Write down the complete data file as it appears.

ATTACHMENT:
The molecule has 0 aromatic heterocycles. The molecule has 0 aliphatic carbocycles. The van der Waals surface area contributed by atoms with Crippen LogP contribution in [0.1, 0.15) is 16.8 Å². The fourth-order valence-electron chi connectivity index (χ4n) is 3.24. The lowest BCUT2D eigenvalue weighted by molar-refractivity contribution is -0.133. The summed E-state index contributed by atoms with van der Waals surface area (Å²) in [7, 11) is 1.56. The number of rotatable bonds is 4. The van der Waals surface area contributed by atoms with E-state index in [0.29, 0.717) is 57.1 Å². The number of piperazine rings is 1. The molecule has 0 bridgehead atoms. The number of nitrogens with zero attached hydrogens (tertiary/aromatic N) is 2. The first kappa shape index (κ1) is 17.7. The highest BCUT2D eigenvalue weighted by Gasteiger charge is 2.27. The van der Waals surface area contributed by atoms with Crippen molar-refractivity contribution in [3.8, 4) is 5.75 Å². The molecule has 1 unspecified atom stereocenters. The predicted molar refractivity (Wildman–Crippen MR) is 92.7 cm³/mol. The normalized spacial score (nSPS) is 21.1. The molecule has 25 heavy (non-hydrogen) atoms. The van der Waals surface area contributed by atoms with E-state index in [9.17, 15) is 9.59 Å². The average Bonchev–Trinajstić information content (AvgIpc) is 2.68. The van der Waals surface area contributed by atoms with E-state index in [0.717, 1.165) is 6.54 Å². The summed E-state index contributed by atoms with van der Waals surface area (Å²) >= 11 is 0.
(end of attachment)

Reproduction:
The molecule has 0 aromatic heterocycles. The molecule has 0 aliphatic carbocycles. The van der Waals surface area contributed by atoms with Crippen LogP contribution in [0.1, 0.15) is 16.8 Å². The fourth-order valence-electron chi connectivity index (χ4n) is 3.24. The lowest BCUT2D eigenvalue weighted by molar-refractivity contribution is -0.133. The summed E-state index contributed by atoms with van der Waals surface area (Å²) in [7, 11) is 1.56. The number of rotatable bonds is 4. The van der Waals surface area contributed by atoms with E-state index in [0.29, 0.717) is 57.1 Å². The number of piperazine rings is 1. The molecule has 0 bridgehead atoms. The number of nitrogens with zero attached hydrogens (tertiary/aromatic N) is 2. The first kappa shape index (κ1) is 17.7. The highest BCUT2D eigenvalue weighted by Gasteiger charge is 2.27. The van der Waals surface area contributed by atoms with Crippen molar-refractivity contribution in [3.8, 4) is 5.75 Å². The molecule has 1 unspecified atom stereocenters. The predicted molar refractivity (Wildman–Crippen MR) is 92.7 cm³/mol. The normalized spacial score (nSPS) is 21.1. The molecule has 25 heavy (non-hydrogen) atoms. The van der Waals surface area contributed by atoms with E-state index in [9.17, 15) is 9.59 Å². The average Bonchev–Trinajstić information content (AvgIpc) is 2.68. The van der Waals surface area contributed by atoms with E-state index in [0.717, 1.165) is 6.54 Å². The summed E-state index contributed by atoms with van der Waals surface area (Å²) >= 11 is 0.